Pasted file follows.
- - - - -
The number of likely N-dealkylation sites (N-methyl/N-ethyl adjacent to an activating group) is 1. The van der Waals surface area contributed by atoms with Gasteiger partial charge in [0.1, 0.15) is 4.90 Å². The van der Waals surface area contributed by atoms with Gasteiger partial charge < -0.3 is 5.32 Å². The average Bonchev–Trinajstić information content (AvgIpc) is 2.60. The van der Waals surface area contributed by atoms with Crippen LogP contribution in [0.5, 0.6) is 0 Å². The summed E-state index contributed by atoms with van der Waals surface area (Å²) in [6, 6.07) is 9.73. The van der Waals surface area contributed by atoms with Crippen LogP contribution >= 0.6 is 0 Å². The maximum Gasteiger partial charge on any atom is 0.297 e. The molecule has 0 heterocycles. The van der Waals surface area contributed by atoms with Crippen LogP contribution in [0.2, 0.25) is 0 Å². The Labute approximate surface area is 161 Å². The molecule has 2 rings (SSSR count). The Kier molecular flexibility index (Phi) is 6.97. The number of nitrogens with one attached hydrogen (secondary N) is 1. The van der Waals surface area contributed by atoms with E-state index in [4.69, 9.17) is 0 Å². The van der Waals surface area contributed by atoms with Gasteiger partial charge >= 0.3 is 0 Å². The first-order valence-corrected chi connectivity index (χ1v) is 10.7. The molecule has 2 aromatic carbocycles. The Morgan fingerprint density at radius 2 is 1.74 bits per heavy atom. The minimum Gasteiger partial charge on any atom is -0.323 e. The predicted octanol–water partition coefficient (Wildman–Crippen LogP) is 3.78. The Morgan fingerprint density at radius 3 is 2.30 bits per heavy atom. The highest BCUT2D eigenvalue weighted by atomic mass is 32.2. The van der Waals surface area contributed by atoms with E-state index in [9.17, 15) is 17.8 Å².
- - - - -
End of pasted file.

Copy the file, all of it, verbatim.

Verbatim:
The number of likely N-dealkylation sites (N-methyl/N-ethyl adjacent to an activating group) is 1. The van der Waals surface area contributed by atoms with Gasteiger partial charge in [0.1, 0.15) is 4.90 Å². The van der Waals surface area contributed by atoms with Gasteiger partial charge < -0.3 is 5.32 Å². The average Bonchev–Trinajstić information content (AvgIpc) is 2.60. The van der Waals surface area contributed by atoms with Crippen LogP contribution in [0.5, 0.6) is 0 Å². The summed E-state index contributed by atoms with van der Waals surface area (Å²) in [6, 6.07) is 9.73. The van der Waals surface area contributed by atoms with Crippen LogP contribution >= 0.6 is 0 Å². The maximum Gasteiger partial charge on any atom is 0.297 e. The molecule has 0 heterocycles. The van der Waals surface area contributed by atoms with Crippen LogP contribution in [0.2, 0.25) is 0 Å². The Labute approximate surface area is 161 Å². The molecule has 2 rings (SSSR count). The Kier molecular flexibility index (Phi) is 6.97. The number of nitrogens with one attached hydrogen (secondary N) is 1. The van der Waals surface area contributed by atoms with E-state index in [4.69, 9.17) is 0 Å². The van der Waals surface area contributed by atoms with Gasteiger partial charge >= 0.3 is 0 Å². The first-order valence-corrected chi connectivity index (χ1v) is 10.7. The molecule has 2 aromatic carbocycles. The Morgan fingerprint density at radius 2 is 1.74 bits per heavy atom. The minimum Gasteiger partial charge on any atom is -0.323 e. The predicted octanol–water partition coefficient (Wildman–Crippen LogP) is 3.78. The Morgan fingerprint density at radius 3 is 2.30 bits per heavy atom. The highest BCUT2D eigenvalue weighted by atomic mass is 32.2. The van der Waals surface area contributed by atoms with E-state index in [9.17, 15) is 17.8 Å².